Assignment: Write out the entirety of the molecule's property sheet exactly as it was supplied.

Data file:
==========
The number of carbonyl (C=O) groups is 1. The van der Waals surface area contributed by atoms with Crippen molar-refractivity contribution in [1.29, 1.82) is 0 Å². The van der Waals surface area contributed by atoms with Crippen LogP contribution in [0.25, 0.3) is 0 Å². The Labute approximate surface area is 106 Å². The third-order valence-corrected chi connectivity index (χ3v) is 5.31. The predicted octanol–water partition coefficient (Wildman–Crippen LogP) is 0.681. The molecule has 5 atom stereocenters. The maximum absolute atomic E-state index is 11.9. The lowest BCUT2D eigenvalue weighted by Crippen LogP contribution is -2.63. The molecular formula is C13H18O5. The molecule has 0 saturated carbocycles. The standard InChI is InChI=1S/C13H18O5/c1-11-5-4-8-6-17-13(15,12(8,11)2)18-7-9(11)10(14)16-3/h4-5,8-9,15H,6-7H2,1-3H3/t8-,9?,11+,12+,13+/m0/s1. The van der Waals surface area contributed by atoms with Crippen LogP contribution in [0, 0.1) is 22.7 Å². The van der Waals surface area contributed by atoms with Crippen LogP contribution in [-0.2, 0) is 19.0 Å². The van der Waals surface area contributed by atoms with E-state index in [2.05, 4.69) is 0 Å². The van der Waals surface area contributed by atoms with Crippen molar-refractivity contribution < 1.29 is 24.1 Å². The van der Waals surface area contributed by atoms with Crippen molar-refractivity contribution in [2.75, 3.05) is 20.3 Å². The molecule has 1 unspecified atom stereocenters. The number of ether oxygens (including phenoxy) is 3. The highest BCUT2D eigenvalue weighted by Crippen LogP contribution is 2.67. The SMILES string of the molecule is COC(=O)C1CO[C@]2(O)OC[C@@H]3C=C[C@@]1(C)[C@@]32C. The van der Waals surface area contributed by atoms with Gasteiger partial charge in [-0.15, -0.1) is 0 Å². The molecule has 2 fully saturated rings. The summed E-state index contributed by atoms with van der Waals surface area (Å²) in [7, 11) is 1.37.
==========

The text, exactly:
The number of carbonyl (C=O) groups is 1. The van der Waals surface area contributed by atoms with Crippen molar-refractivity contribution in [1.29, 1.82) is 0 Å². The van der Waals surface area contributed by atoms with Crippen LogP contribution in [0.25, 0.3) is 0 Å². The Labute approximate surface area is 106 Å². The third-order valence-corrected chi connectivity index (χ3v) is 5.31. The predicted octanol–water partition coefficient (Wildman–Crippen LogP) is 0.681. The molecule has 5 atom stereocenters. The maximum absolute atomic E-state index is 11.9. The lowest BCUT2D eigenvalue weighted by Crippen LogP contribution is -2.63. The molecular formula is C13H18O5. The molecule has 0 saturated carbocycles. The standard InChI is InChI=1S/C13H18O5/c1-11-5-4-8-6-17-13(15,12(8,11)2)18-7-9(11)10(14)16-3/h4-5,8-9,15H,6-7H2,1-3H3/t8-,9?,11+,12+,13+/m0/s1. The van der Waals surface area contributed by atoms with Crippen LogP contribution in [0, 0.1) is 22.7 Å². The van der Waals surface area contributed by atoms with Crippen LogP contribution in [-0.2, 0) is 19.0 Å². The van der Waals surface area contributed by atoms with E-state index in [2.05, 4.69) is 0 Å². The van der Waals surface area contributed by atoms with Crippen molar-refractivity contribution < 1.29 is 24.1 Å². The van der Waals surface area contributed by atoms with Crippen molar-refractivity contribution in [2.75, 3.05) is 20.3 Å². The molecule has 1 unspecified atom stereocenters. The number of ether oxygens (including phenoxy) is 3. The highest BCUT2D eigenvalue weighted by Crippen LogP contribution is 2.67. The SMILES string of the molecule is COC(=O)C1CO[C@]2(O)OC[C@@H]3C=C[C@@]1(C)[C@@]32C. The van der Waals surface area contributed by atoms with Gasteiger partial charge in [-0.15, -0.1) is 0 Å². The molecule has 2 fully saturated rings. The summed E-state index contributed by atoms with van der Waals surface area (Å²) in [7, 11) is 1.37.